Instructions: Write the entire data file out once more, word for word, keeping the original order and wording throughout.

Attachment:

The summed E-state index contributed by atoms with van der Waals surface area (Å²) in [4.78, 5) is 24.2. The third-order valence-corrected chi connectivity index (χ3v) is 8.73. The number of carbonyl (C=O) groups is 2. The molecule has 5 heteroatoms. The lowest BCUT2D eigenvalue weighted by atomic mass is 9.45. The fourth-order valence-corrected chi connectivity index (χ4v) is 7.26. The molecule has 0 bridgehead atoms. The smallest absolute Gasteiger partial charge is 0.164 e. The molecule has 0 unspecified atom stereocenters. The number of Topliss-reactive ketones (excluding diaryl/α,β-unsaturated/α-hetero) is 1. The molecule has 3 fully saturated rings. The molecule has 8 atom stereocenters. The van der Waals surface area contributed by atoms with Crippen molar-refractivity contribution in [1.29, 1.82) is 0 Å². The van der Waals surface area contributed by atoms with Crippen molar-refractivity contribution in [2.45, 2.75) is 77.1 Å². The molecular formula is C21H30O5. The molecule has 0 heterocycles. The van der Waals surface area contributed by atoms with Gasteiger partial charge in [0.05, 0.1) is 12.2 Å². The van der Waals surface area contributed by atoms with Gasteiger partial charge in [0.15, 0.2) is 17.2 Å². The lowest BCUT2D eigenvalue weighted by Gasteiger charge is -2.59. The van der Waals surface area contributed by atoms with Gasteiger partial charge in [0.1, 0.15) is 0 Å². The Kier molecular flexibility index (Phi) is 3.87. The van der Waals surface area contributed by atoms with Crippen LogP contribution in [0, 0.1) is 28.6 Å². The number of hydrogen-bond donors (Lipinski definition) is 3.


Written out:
The summed E-state index contributed by atoms with van der Waals surface area (Å²) in [4.78, 5) is 24.2. The third-order valence-corrected chi connectivity index (χ3v) is 8.73. The number of carbonyl (C=O) groups is 2. The molecule has 5 heteroatoms. The lowest BCUT2D eigenvalue weighted by atomic mass is 9.45. The fourth-order valence-corrected chi connectivity index (χ4v) is 7.26. The molecule has 0 bridgehead atoms. The smallest absolute Gasteiger partial charge is 0.164 e. The molecule has 0 unspecified atom stereocenters. The number of Topliss-reactive ketones (excluding diaryl/α,β-unsaturated/α-hetero) is 1. The molecule has 3 fully saturated rings. The molecule has 8 atom stereocenters. The van der Waals surface area contributed by atoms with Crippen molar-refractivity contribution in [1.29, 1.82) is 0 Å². The van der Waals surface area contributed by atoms with Crippen molar-refractivity contribution in [2.45, 2.75) is 77.1 Å². The molecular formula is C21H30O5. The molecule has 0 heterocycles. The van der Waals surface area contributed by atoms with Gasteiger partial charge in [0.05, 0.1) is 12.2 Å². The van der Waals surface area contributed by atoms with Gasteiger partial charge in [0.15, 0.2) is 17.2 Å². The lowest BCUT2D eigenvalue weighted by Gasteiger charge is -2.59. The van der Waals surface area contributed by atoms with Gasteiger partial charge in [0.1, 0.15) is 0 Å². The Kier molecular flexibility index (Phi) is 3.87. The van der Waals surface area contributed by atoms with Crippen LogP contribution in [0, 0.1) is 28.6 Å². The number of hydrogen-bond donors (Lipinski definition) is 3.